Veteran banker Emmanuel Charles uses the library now to check his email since he can’t afford Internet service himself. He drives a Mercedes, but one with 250,000 miles on it.

He lost his job as a branch manager in 2009 amid a global banking meltdown and has burned through almost all of his cash since then. His resume lists a cell phone number but no mailing address because he’s never entirely sure where he will be living a month from now.

“You have to be optimistic and in good spirits,’’ Charles said Wednesday morning, one of about 2,000 people swarming the banquet tables set up for a Davie job fair. “It’s a challenge to manage that sometimes.”

Dressed in a pressed brown suit, Charles finds himself in an increasingly difficult spot in South Florida’s five-year employment crisis. Hiring experts say even in a hostile job market, the recently employed have a much easier time finding work than do people who have been unemployed for a year or more. Federal statistics show about a third of all unemployment Americans fall into that category — about 4 million people in all.

“It gets harder every day’’ for someone without a job, said Ann Machado, president of Creative Staffing, which helps companies hire temporary and permanent workers. “We tell people to volunteer” rather than let a gap in a resumé grow with time.

Nationally, the average time of unemployment is just under 20 weeks, down slightly from 22 weeks a year ago. There are no recent state statistics on duration of unemployment, but South Florida’s labor market tends to perform worse than the nation’s. While the national unemployment rate stands at 8.2 percent, compared to 9.6 percent in Miami-Dade and 7.5 percent in Broward.

South Florida employers added just 12,000 payroll positions between May 2011 and May 2012, thanks to a slower hiring pace. On Friday, Tallahassee will release the June employment data for Broward and Miami-Dade and show whether the sluggish trend continued into the summer.

With so many candidates to choose from, employers would rather hire someone fresh from another job. Meanwhile, dwindling savings, expiring jobless aid and other subtle stresses tied to unemployment can make it even harder to compete in a labor market crowded by those with relatively flush bank accounts and recent ties to the working world.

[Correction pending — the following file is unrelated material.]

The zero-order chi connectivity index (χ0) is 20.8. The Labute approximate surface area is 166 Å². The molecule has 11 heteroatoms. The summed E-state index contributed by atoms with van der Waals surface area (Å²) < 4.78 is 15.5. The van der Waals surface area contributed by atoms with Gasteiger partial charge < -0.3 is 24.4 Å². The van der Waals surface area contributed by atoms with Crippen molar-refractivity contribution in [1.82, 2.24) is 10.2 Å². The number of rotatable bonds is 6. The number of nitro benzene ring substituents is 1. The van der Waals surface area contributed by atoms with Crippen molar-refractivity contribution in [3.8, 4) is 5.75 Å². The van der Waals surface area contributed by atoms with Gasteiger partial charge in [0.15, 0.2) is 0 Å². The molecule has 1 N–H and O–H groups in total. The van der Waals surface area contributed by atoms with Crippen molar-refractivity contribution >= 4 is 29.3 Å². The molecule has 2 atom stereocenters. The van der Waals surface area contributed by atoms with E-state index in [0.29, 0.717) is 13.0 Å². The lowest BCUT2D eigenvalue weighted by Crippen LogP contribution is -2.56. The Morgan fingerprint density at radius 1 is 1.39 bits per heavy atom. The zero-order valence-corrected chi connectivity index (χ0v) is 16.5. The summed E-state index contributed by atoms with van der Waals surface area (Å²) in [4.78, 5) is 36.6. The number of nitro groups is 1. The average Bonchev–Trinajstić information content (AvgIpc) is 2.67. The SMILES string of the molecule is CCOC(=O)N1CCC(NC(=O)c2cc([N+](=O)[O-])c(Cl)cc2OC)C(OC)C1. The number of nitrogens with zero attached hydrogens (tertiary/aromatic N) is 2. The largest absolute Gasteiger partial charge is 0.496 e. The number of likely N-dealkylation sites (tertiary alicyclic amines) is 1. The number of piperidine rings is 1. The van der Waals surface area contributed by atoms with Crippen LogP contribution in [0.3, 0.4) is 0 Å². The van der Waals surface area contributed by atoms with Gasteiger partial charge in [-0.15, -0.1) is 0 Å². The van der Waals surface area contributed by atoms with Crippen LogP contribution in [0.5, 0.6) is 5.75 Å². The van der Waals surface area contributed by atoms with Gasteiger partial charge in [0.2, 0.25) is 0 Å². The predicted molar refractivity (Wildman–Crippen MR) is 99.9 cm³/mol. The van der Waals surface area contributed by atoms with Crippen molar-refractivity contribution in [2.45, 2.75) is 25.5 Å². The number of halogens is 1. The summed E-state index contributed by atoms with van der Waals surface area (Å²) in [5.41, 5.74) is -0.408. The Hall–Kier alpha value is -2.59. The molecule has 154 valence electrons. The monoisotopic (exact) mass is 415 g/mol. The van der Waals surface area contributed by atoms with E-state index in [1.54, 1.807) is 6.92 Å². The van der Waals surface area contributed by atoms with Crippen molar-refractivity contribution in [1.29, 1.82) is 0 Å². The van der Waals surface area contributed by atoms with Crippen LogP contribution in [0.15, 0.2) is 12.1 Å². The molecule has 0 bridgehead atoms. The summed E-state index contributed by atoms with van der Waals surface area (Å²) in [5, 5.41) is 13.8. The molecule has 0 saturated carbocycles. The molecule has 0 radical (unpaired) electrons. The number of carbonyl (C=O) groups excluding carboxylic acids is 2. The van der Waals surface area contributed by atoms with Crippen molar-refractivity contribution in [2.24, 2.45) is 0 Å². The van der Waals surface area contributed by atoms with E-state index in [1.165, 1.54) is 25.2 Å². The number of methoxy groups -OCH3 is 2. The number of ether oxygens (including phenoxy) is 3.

At the start of 2012, Ray Sparkes knew he would soon lose his job to out-sourcing. But as chief financial officer for the Florida Grand Opera, he figured his contacts among South Florida’s elite would land him another position fairly quickly. They did not.

“I had hoped it would be easy for me,’’ Sparkes, 60, said in a telephone interview from his North Miami home. “I feel I’m becoming a bit of a drag on the people I’m networking with at this point.”

His wife works in real estate but has not had a sale this year. Sparkes no longer has an income since losing his job in March, and the expenses quickly caught up with him.

The Sparkeses used to have a regular dancing date on Fridays. Now they stay home. Motorcycle riders, they tried keeping up with their regular rides to join friends at restaurants without eating. But that got awkward.

“People quickly figure out what is going on,’’ Sparkes said. “My wife says she can see by the look in my eye, I don’t want to be there because of the money. So why go?”

The isolation that comes with a constrained social life adds to the worry by Sparkes that his extended job search would compound his problem. The longer goes the hunt, the less likely his circle will be there to help.

“It’s like offering to help someone paint their house. You might go there a weekend or two… but when it stretches to seven months, it gets old,’’ he said. “You have to be careful with how you feel about yourself. You have to stay positive, or people will subconsciously pull back.”

In recent days, Sparkes reported some good news. Two companies talked to him about taking senior financial positions, and he’s optimistic he’ll land a position by next week.

For Charles, the former bank manager, the past three years were made harder by having to pay medical bills for his adult son. He has found that his extensive bank experience wasn’t enough to compensate for the lack of a college degree, so he’s taking online business classes from Broward College.

“You have to do what you can,’’ Charles said near a table for a Fort Lauderdale staffing firm that supplies employees to doctor offices.

The free fair managed by the Job News employment website opened its doors at 10 a.m in Davie’s Signature Grand event hall. By 8 a.m., 750 people were in line, said Tiffany Price, general sales manager for the company. By noon, participants had picked up all of the flyers and materials Job News had laid out, despite another two hours to go. The lines to enter the banquet room with employers’ booths stretched so far into the hall’s lobby that it was difficult to tell where it began.

Nearby, Cassandra Weston waited to hand her resumé to an accounting firm, hoping her business training would land her a position. The longtime employee for Broward County’s Health Department lost her job in September, and with it the luxury of keeping up her daily routines.

“Right now, I don’t turn on my air conditioner,’’ the 52-year-old said. “I had money to buy gas. I ride my bike now.”

Employed, Weston would visit Fort Lauderdale’s Swap Shop at least three times a week to shop. Now she only goes there Thursday mornings, when vendors at the flea market can set up for free. For $17 on those mornings, Weston says she can purchase all the fruits and vegetables she needs for a week’s worth of fish stews and fresh juices.